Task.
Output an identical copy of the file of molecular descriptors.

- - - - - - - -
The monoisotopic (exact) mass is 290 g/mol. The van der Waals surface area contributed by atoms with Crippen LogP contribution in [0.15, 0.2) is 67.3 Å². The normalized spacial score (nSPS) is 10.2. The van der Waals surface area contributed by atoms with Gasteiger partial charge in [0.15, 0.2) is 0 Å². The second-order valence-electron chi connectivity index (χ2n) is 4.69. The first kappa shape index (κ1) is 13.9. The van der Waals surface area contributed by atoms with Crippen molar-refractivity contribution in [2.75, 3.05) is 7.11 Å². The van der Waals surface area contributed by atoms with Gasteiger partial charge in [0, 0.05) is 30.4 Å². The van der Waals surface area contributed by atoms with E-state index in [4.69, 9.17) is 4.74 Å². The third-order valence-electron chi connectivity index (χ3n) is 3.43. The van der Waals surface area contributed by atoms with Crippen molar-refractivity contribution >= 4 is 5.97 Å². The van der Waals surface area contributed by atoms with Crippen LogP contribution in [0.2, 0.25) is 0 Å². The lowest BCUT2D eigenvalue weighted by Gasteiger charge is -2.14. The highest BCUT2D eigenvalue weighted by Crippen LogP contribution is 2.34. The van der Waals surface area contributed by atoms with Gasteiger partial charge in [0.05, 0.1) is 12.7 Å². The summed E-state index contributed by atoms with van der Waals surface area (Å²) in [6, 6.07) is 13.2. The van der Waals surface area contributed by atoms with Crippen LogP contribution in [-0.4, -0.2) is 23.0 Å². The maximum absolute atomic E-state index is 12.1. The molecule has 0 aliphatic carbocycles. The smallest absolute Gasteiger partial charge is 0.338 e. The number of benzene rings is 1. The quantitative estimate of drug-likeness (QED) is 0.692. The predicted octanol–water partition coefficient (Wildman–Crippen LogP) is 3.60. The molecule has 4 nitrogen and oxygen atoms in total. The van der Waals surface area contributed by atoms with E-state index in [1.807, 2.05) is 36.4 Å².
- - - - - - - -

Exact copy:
The monoisotopic (exact) mass is 290 g/mol. The van der Waals surface area contributed by atoms with Crippen LogP contribution in [0.15, 0.2) is 67.3 Å². The normalized spacial score (nSPS) is 10.2. The van der Waals surface area contributed by atoms with Gasteiger partial charge in [0.15, 0.2) is 0 Å². The second-order valence-electron chi connectivity index (χ2n) is 4.69. The first kappa shape index (κ1) is 13.9. The van der Waals surface area contributed by atoms with Crippen molar-refractivity contribution in [2.75, 3.05) is 7.11 Å². The van der Waals surface area contributed by atoms with Gasteiger partial charge in [0, 0.05) is 30.4 Å². The van der Waals surface area contributed by atoms with E-state index in [4.69, 9.17) is 4.74 Å². The third-order valence-electron chi connectivity index (χ3n) is 3.43. The van der Waals surface area contributed by atoms with Crippen molar-refractivity contribution >= 4 is 5.97 Å². The van der Waals surface area contributed by atoms with Crippen LogP contribution in [0.2, 0.25) is 0 Å². The lowest BCUT2D eigenvalue weighted by Gasteiger charge is -2.14. The highest BCUT2D eigenvalue weighted by Crippen LogP contribution is 2.34. The van der Waals surface area contributed by atoms with Gasteiger partial charge in [0.05, 0.1) is 12.7 Å². The summed E-state index contributed by atoms with van der Waals surface area (Å²) in [6, 6.07) is 13.2. The van der Waals surface area contributed by atoms with Crippen LogP contribution in [-0.4, -0.2) is 23.0 Å². The maximum absolute atomic E-state index is 12.1. The molecule has 0 aliphatic carbocycles. The smallest absolute Gasteiger partial charge is 0.338 e. The number of benzene rings is 1. The quantitative estimate of drug-likeness (QED) is 0.692. The predicted octanol–water partition coefficient (Wildman–Crippen LogP) is 3.60. The molecule has 4 nitrogen and oxygen atoms in total. The van der Waals surface area contributed by atoms with E-state index in [1.807, 2.05) is 36.4 Å².